#!/usr/bin/env bash

cmd="ffmpeg -rtsp_transport tcp -i rtsp://##NVR_IP_AddressHere##:7447/##RSTPSStreamCodeHere## -acodec aac \
-strict experimental -ar 44100 -b:a 128k -pix_fmt yuv420p -profile:v baseline -s 640x360 \
-bufsize 6000k -vb 400k -maxrate 1500k -deinterlace -vcodec libx264 -preset ultrafast \
-g 30 -r 30 -f flv rtmp://a.rtmp.youtube.com/live2/##YoutubeLiveCodeHere##"
until $cmd ; do
echo "restarting ffmpeg command..."
sleep 2
done


  

  

URL to live view, if it's still active - https://youtu.be/NK-SDj2bsDE

{"location":{"title":"Alice Springs NT, Australia","placeId":"ChIJk3fE-iscMisRcIQkKqgXAgQ"},"addedProducts":[{"id":"unifi-video-camera-g3-5","count":2},{"id":"unifi-video-nvr","count":1}],"solved":"","numbers":"","description":"","mainImage":"179672iEC29185EC2DCD5B9"}

Minesite - Looking North - Oct 17 '18 10_44_55 PM.jpg
Minesite - Looking West - Oct 17 '18 10_17_50 PM.jpg
Minesite - Looking North - Oct 17 '18 02_47_43 PM.jpg
Minesite - Looking West - Oct 17 '18 02_47_28 PM.jpg
Minesite - Looking North - Oct 17 '18 11_30_19 AM.jpg
Comments
by
3 weeks ago

That's dramatic, Karl! I've recently been on California land

that suffered a similar enormous firestorm--with far more

devastating effects. In one fire [of several that have raged

over California in the last year], over 700 homes were

lost--and six lives. They're still trying to rebuild.

 

One result of this catastrophe has been renewed interest

in fire monitoring; a non-profit group has been tacking up

cameras on hilltops all over our West. Much of California,

Utah, Oregon and other places is now under watch. We

can only hope that early detection results in early control.

 

Unfortunately, this is a story of development in tinder-dry

places where small fires weren't allowed to take out the

underbrush; 30, 40, 50 years accumulated. Now disaster.

 

I sure hope folks didn't lose too many cattle; when most of

your valuables are on hoof, that's a lot of risk!    Dave

 

by
a week ago

Targeted Automation is something I feel the entire surveillance industry needs to think about and move towards. Targetted monitoring & recognition such as vehicle registration plates, natural disasters such as fires, typhoons, and others where automated detection and alerting/notification will definitely be very useful for all of us living on earth and battling against climate changes which are affecting many lives and even perhaps survival in some less fortunate locations on earth (e.g. fighting and killing just for water in some parts of some countries).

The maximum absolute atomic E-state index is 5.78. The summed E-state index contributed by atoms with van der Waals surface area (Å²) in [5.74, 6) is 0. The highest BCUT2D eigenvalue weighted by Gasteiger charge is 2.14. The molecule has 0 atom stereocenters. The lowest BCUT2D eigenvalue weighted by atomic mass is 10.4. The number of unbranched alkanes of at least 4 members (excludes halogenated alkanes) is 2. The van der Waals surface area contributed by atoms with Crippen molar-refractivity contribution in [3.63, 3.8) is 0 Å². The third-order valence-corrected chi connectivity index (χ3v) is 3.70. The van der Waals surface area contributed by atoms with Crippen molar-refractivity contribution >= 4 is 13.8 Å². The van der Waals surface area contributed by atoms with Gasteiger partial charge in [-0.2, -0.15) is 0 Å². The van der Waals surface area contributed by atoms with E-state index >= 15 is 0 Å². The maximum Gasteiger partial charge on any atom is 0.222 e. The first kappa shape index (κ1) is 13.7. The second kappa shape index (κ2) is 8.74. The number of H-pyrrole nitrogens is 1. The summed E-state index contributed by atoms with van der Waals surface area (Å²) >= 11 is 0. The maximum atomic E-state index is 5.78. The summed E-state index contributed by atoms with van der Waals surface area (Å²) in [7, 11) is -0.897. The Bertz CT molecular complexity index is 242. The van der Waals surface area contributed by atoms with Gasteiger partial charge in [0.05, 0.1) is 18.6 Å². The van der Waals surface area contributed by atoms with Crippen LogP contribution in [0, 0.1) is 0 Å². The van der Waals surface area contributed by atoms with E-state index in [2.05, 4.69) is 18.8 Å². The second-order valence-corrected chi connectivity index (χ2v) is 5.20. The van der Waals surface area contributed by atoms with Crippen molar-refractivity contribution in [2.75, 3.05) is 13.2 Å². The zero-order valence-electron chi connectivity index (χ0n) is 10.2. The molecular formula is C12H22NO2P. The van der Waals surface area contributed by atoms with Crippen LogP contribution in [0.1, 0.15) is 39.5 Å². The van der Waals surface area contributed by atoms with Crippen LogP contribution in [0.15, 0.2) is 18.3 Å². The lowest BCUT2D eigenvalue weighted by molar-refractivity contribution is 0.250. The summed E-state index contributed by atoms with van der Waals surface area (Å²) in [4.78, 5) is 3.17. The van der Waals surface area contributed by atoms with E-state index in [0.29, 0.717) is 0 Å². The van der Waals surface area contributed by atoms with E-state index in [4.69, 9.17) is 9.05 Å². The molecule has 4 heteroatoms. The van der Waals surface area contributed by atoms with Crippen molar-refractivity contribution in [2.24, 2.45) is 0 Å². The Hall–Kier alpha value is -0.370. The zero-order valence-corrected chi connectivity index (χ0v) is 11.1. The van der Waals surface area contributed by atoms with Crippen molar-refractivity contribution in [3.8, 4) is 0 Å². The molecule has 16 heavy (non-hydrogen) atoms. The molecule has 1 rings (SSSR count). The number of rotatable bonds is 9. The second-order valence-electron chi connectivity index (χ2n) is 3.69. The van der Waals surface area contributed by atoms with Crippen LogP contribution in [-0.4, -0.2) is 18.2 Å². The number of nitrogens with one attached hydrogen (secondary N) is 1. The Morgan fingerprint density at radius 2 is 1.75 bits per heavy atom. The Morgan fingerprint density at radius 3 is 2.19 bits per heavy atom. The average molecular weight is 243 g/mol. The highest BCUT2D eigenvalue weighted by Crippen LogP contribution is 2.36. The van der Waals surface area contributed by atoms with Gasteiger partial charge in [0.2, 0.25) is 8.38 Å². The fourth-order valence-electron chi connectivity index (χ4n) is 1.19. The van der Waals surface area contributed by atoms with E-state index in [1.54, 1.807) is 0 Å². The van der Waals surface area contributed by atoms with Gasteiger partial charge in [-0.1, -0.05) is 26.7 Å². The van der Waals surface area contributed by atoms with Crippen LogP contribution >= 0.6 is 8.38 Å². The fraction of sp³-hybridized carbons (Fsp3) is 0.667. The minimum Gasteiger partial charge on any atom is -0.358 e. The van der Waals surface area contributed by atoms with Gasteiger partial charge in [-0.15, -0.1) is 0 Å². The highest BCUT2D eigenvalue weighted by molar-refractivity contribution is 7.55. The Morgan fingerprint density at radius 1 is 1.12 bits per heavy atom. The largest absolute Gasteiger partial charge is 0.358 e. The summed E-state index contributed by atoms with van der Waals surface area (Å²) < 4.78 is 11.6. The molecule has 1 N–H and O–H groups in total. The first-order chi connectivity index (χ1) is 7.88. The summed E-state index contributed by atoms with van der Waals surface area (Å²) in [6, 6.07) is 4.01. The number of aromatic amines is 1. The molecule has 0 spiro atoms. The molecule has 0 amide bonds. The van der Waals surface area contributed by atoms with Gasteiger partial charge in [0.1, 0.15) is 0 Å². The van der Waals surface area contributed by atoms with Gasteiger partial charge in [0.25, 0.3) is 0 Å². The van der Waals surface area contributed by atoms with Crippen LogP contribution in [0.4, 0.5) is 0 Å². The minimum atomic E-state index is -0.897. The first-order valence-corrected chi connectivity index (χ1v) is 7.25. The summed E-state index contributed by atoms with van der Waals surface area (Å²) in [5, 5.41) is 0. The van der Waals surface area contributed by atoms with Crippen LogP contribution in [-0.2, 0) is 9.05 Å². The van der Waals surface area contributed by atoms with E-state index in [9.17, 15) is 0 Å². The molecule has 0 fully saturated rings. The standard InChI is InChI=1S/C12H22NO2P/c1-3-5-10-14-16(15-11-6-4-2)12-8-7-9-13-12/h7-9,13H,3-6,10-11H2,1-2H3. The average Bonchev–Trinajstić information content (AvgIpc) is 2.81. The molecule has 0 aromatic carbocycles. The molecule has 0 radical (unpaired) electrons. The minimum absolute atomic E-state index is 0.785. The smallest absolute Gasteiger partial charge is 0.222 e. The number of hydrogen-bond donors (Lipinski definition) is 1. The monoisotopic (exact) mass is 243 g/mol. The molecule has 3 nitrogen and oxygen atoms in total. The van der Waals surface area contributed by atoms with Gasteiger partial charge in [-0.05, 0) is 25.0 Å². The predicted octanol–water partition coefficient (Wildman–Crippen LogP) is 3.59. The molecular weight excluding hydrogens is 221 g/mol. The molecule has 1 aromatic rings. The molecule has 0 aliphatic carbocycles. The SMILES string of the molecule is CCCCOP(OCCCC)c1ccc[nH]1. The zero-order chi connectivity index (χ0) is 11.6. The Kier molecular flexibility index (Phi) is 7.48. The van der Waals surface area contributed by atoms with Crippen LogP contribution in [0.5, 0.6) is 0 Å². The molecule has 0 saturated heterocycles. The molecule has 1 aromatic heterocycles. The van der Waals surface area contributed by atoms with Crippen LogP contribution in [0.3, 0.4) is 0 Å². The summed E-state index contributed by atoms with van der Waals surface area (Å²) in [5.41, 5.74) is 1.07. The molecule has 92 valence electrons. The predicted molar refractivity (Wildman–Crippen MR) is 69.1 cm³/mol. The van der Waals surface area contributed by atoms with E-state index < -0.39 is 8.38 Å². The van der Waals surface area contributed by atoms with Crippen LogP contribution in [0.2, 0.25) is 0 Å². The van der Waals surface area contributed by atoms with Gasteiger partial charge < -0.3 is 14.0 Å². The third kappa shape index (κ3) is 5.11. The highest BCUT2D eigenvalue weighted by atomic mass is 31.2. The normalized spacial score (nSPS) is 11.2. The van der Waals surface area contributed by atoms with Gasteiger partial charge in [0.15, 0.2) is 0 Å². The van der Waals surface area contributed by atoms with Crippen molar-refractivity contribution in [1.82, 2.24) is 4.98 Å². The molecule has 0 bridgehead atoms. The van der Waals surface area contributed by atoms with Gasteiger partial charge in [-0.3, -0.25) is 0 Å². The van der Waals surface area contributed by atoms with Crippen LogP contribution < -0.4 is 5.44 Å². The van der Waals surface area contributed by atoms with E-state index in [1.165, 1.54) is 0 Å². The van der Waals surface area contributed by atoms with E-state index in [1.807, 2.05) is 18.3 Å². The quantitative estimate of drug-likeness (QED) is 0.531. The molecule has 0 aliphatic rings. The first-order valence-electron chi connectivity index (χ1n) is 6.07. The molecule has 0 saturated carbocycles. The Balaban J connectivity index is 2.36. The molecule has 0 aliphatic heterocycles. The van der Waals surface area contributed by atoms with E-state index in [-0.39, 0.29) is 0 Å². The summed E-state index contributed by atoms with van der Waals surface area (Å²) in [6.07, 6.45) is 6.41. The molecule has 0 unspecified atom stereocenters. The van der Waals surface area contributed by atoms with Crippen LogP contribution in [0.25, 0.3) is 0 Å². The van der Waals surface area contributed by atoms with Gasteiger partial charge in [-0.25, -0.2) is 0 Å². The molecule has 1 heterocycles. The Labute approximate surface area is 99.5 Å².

by
a week ago - last edited a week ago

That's an important point In the American West, for example, there

will now be dozens or even hundreds of camera views. Who is

going to watch all those images on a continuing, reliable basis?

 

I asked the installers that question early-on; I am sharing towers

with a few of their sites. I had read some promising research on

automated fire detection that I thought they knew about. I didn't

get any clear response, so I still don't know the answer.   Dave

by
a week ago - last edited a week ago

In terms of fire detection, that tends to be done by satellite. Here in Australia we use the output of NASA and NOAA satellites (TERRA, AQUA and NOAA - see link about them here) for initial fire detection in remote areas. The downside of them is that the updates only tend to come through every 4 to 6 hours. It would not suprise me if America has geostationary satellites that do the same thing, and so therefore doesn't have that 4 to 6 hour limitation.

 

For us where the cameras come in handy is monitoring the fires movement in real time in between the updates, and checking for false positives.

 

This is where something as simple as a PTZ (pan tilt zoom) camera really excels and if we had the budget required I'd mount PTZ's on all my sites as a public service... as it is, at the moment the good ones are too expensive to justify that investment in these very remote areas.

 

Nonetheless the fixed G3's still proved quite useful during this event. I don't build a tower these days without including at least 2 or 3 cameras.

by
a week ago

NASA does have resources for fire detection. Of course,

satellite trajectories and weather have strong effects on

what's actually available or useful. Here's an overview:

   https://earthobservatory.nasa.gov/Features/GlobalFire/fire_5.php

 

NASA's GEOS 'weather satellites' acquire 4km near-infrared every

15min.; I don't know what products it generates.

 

This NASA 'FIRMS' site says mapping products are available online

within a few hours of satellite pass:  

    https://firms.modaps.eosdis.nasa.gov/

That might result in several hours before a fire will be displayed.

 

You can download maps and KMZ files for locations world-wide:

   https://earthdata.nasa.gov/earth-observation-data/near-real-time/firms/active-fire-data

 

There still seems to be a place for camera-based auto-detection.   Dave

 

 

 

by
a week ago - last edited a week ago

Thankfully they're getting some rain out there today... massive lightning storms last night..  Video below.

 

The local's are reporting that they received 8.6mm last night (about 1/3rd of an inch).. it's not much, but when you haven't had any rain in 12 months it's worth celebrating. Hopefully it's enough to start green shoots emerging in the burnt areas.

 

PR1 - Looking North - Nov 07 '18 07_00_39 AM.jpg